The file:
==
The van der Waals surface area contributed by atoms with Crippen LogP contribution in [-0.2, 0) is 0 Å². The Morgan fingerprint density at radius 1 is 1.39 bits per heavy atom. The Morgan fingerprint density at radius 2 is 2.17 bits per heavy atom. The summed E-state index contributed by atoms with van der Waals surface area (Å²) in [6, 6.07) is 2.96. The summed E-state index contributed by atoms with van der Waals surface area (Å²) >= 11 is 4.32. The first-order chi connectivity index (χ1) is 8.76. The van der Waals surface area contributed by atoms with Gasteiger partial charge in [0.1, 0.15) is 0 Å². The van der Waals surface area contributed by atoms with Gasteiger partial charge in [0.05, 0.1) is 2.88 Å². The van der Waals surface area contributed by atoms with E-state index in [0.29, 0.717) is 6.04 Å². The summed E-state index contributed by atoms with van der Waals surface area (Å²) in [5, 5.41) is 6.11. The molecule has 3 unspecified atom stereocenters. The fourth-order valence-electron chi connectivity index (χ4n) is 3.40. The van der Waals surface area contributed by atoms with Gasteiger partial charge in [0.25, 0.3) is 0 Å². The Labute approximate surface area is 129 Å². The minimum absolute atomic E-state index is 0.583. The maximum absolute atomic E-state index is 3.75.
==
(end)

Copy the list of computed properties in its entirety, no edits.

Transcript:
The van der Waals surface area contributed by atoms with Crippen LogP contribution in [-0.2, 0) is 0 Å². The Morgan fingerprint density at radius 1 is 1.39 bits per heavy atom. The Morgan fingerprint density at radius 2 is 2.17 bits per heavy atom. The summed E-state index contributed by atoms with van der Waals surface area (Å²) in [6, 6.07) is 2.96. The summed E-state index contributed by atoms with van der Waals surface area (Å²) >= 11 is 4.32. The first-order chi connectivity index (χ1) is 8.76. The van der Waals surface area contributed by atoms with Gasteiger partial charge in [0.1, 0.15) is 0 Å². The van der Waals surface area contributed by atoms with Gasteiger partial charge in [0.05, 0.1) is 2.88 Å². The van der Waals surface area contributed by atoms with E-state index in [0.29, 0.717) is 6.04 Å². The summed E-state index contributed by atoms with van der Waals surface area (Å²) in [5, 5.41) is 6.11. The molecule has 3 unspecified atom stereocenters. The fourth-order valence-electron chi connectivity index (χ4n) is 3.40. The van der Waals surface area contributed by atoms with Gasteiger partial charge in [0.25, 0.3) is 0 Å². The Labute approximate surface area is 129 Å². The minimum absolute atomic E-state index is 0.583. The maximum absolute atomic E-state index is 3.75.